Universal screening for HCV infection is projected to be cost effective and provide greater benefit than the currently recommended birth cohort screening.
Mark Eckman, MD, MS
Universal screening for hepatitis C virus (HCV) infection in this era of direct-acting antiviral (DAA) treatment would be cost effective and provide greater benefit than the currently recommended birth cohort screening, according to a new analysis that was funded, in part, by the Centers for Disease Control and Prevention (CDC) Foundation.
The current guidelines, issued in 2011 by the CDC and joined in 2012 by the United States Preventive Services Task Force (USPSTF), call for testing all persons born between 1945 to 1965, in addition to people who inject drugs (PWID) or have other exposure to HCV.
Although the currently recommended birth cohort screening has been proven superior to risk-based targeted screening, and has yet to be fully implemented, Mark Eckman, MD, MS, Division of General Internal Medicine and the Center for Clinical Effectiveness, University of Cincinnati, Cincinnati, Ohio, and colleagues considered an alternative strategy as the incidence of acute HCV infection has almost tripled between 2010 and 2015, and the largest increase has been in those born after the designated period.
With the advent of the highly effective, interferon-free DAA treatment regimens in 2013 and subsequent recommendations from professional groups such as the American Association for the Study of Liver Diseases (AASLD) that all patients with chronic HCV infection receive that treatment, Eckman and colleagues sought to determine the feasibility of universal screening to identify the affected population.
"Our goal was to analyze the cost effectiveness of universal 1-time screening for chronic HCV infection in the United States in the era of pan-genotypic DAA therapy, compared with the current standard, so-called birth cohort screening, or no screening," they explained. "In particular, we wished to assess the threshold prevalence above which screening is cost effective in the United States."
In a related editorial, Jagpreet Chhatwal, PhD, Massachusetts General Hospital Institute for Technology Assessment, Harvard Medical School, Boston, MA, and Norman Sussman, MD, Section of Gastroenterology and Hepatology, Baylor College of Medicine, Houston, TX, agreed with the need for new screening guidelines, and assessment of their feasibility.
"We suspect that the current policy will fail to identify many of the more than a million HCV patients not aware of their infection," they wrote. "Therefore, updates in screening recommendations are needed to eliminate HCV. In addition, to allocate resources wisely, the new policy should weigh the cost and benefits."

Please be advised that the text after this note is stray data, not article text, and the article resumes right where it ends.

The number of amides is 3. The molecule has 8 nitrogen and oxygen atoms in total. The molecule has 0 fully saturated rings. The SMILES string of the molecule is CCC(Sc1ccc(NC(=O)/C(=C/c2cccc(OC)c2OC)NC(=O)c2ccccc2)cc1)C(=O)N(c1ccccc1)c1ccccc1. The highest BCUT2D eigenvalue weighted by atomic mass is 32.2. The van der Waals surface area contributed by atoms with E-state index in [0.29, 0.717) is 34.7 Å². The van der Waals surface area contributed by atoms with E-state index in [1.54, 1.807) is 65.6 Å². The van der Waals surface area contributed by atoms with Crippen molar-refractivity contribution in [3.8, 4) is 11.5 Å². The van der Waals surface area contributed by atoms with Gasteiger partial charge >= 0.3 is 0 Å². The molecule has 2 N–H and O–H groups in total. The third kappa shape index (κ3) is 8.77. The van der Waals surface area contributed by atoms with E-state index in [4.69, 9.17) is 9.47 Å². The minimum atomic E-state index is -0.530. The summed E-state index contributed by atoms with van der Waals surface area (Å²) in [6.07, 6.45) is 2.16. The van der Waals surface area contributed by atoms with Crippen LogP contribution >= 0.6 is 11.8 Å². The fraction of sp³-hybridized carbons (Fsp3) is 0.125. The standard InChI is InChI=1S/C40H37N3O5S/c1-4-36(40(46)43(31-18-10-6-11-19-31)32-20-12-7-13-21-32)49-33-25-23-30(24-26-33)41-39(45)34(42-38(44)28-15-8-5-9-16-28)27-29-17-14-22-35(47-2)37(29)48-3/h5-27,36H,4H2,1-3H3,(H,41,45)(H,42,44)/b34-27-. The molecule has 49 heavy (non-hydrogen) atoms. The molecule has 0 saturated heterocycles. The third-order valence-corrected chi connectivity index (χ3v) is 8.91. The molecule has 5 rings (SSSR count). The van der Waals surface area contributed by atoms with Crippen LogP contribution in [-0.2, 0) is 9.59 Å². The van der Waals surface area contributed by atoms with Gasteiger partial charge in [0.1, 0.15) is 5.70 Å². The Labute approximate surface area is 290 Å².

Eckman and colleagues established models to compare 3 strategies: no screening, universal screening of adults 18 years of age or older followed by guideline recommended treatment, and 1-time birth-cohort screening of adults born between 1945 and 1965.
Their analysis was applied in 2 stages: The first assumed progression of fibrosis from the time and age of initial infection and continued analysis through a 36-year period; the second stage applied more complex health states and accounted for such differences as presence of antibodies to HCV, chronic HCV infection with documented viral RNA, and resolved HCV infection with antibodies to HCV but undetectable viral RNA.
Comparative measures were costs, quality of life, and incremental cost-effectiveness ratios (ICERs) which estimate the additional cost of attaining 1 quality-adjusted life year (QALY). The costs of related morbidity, morality, and treatment in 2017 dollars were determined for such events as decompensated cirrhosis and liver transplantation.
The investigators reported that universal 1-time screening of US residents with a general population prevalence of HCV antibody greater than 0.07% cost less than $50,000/QALY compared with a strategy of no screening. In comparison with 1-time birth cohort screening, universal 1-time screening and treatment cost $11,378/QALY gained.
Chhatwal and Sussman point out that interventions are generally considered cost-effective if the value of the ICER is below a pre-determined willingness-to-pay threshold, typically $100,000 per QALY in the US.
"Therefore, by the current yardstick, universal HCV screening provides good value for money," they declare. They offer the caveat, however, "implementing universal HCV screening needs planning, resources, and will."
The study, “Cost Effectiveness of Universal Screening for Hepatitis C Virus Infection in the Era of Direct-Acting, Pangenotypic Treatment Regimens,” was published in Clinical Gastroenterology and Hepatology.